Capitanucci said they used drones to take over 6,000 photographs of the hard-to-reach canopy and its inner ceiling featuring the dove of the Holy Spirit surrounded by golden fire. The up-close images will help them plan how to proceed with the restoration, he said.

The entire structure will be covered in sheer cloth to shield workers from the public, he said, and still let in lots of natural light.

And, once the scaffolding is completely up, the wooden box now protecting the main altar will be removed so the altar can still be used for papal ceremonies for the rest of the year. The entire restoration should be completed by the end of December for the start of the Holy Year. 

enzo fortunato
Franciscan Father Enzo Fortunato, director of communication for St. Peter's Basilica, poses for a photograph at St. Peter's Basilica at the Vatican Feb. 21, 2024. (CNS photo/Robert Duncan)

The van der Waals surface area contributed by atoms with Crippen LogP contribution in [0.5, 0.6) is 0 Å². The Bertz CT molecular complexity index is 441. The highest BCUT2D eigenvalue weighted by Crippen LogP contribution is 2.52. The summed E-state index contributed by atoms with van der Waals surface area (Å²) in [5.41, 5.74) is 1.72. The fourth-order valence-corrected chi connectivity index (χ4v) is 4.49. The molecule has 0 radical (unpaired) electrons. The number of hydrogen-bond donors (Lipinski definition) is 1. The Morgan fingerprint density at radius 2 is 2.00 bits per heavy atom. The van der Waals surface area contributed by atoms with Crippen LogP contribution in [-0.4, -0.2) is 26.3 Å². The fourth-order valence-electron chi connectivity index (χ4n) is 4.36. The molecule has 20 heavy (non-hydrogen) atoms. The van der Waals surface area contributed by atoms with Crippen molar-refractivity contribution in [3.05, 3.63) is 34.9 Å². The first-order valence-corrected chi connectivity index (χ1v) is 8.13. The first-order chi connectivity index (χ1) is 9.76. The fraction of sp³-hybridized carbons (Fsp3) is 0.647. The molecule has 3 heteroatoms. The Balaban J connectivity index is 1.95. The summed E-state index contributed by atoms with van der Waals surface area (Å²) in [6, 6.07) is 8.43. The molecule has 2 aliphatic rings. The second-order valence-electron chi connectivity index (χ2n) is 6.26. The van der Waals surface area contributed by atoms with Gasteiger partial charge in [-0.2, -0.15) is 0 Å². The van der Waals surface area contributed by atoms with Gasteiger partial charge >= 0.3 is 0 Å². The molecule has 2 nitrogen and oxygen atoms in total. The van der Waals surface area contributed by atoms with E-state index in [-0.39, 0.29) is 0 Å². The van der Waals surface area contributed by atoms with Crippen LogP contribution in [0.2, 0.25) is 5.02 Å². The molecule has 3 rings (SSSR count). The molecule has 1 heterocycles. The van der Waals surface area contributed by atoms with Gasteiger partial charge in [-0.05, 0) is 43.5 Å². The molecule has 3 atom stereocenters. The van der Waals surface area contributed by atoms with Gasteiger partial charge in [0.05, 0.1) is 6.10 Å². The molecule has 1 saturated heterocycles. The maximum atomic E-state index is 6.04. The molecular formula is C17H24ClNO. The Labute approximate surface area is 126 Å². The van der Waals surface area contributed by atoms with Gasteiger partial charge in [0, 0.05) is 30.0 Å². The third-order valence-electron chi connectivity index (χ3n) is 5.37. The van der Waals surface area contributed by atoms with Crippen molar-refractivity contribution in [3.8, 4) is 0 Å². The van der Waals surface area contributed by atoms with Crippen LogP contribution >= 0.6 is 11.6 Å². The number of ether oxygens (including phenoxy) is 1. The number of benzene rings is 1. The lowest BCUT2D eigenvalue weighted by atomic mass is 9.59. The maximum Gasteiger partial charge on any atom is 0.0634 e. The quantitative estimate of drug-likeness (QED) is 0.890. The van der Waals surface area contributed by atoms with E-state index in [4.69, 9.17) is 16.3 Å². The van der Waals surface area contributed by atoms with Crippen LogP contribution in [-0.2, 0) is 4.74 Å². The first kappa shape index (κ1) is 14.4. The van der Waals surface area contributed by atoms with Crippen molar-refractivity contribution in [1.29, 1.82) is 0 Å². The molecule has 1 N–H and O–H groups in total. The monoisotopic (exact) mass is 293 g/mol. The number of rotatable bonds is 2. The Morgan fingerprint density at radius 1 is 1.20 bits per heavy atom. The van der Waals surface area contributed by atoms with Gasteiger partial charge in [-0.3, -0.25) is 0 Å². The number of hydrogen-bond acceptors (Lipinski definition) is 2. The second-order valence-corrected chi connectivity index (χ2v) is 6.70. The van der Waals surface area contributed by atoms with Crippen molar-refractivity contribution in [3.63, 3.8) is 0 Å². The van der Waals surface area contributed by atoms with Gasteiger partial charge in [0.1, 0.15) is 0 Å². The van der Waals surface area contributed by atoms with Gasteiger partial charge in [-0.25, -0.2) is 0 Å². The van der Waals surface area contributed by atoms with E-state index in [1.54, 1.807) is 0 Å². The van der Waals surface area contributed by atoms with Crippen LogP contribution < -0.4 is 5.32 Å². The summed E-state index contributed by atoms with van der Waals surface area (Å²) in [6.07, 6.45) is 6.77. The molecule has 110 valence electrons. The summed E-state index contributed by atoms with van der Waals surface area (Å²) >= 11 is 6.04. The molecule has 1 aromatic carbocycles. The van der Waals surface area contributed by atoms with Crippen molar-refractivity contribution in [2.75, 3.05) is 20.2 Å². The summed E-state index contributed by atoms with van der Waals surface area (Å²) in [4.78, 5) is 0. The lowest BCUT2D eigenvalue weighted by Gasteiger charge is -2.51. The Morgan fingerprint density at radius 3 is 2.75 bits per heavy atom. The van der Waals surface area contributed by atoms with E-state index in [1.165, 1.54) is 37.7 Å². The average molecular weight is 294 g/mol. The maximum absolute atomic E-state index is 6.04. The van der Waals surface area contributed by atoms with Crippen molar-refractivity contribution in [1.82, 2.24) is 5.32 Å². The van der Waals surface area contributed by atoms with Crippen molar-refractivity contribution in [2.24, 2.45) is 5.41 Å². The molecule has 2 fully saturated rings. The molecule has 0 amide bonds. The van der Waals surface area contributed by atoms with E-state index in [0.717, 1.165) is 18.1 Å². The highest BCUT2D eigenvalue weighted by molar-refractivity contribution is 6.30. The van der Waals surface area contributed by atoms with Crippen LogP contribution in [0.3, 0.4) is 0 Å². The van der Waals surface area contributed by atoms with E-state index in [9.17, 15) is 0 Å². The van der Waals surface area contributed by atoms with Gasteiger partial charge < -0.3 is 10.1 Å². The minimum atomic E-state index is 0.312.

Franciscan Father Enzo Fortunato, director of communication for St. Peter's Basilica, told CNS the baldachin "is the linchpin of the basilica."

It draws attention to the main altar, which is "the heart, where the Eucharistic sacrifice takes place, the Eucharistic celebration that is the source and summit of Christian life," he said.

The current restoration project, funded by the Knights of Columbus, marks only the second restoration since the baldachin was built, he said, the last restoration being in the late 1700s.

When works of art are preserved well, he said, it keeps alive the belief that "beauty leads to God" and it reminds people "what human genius can create."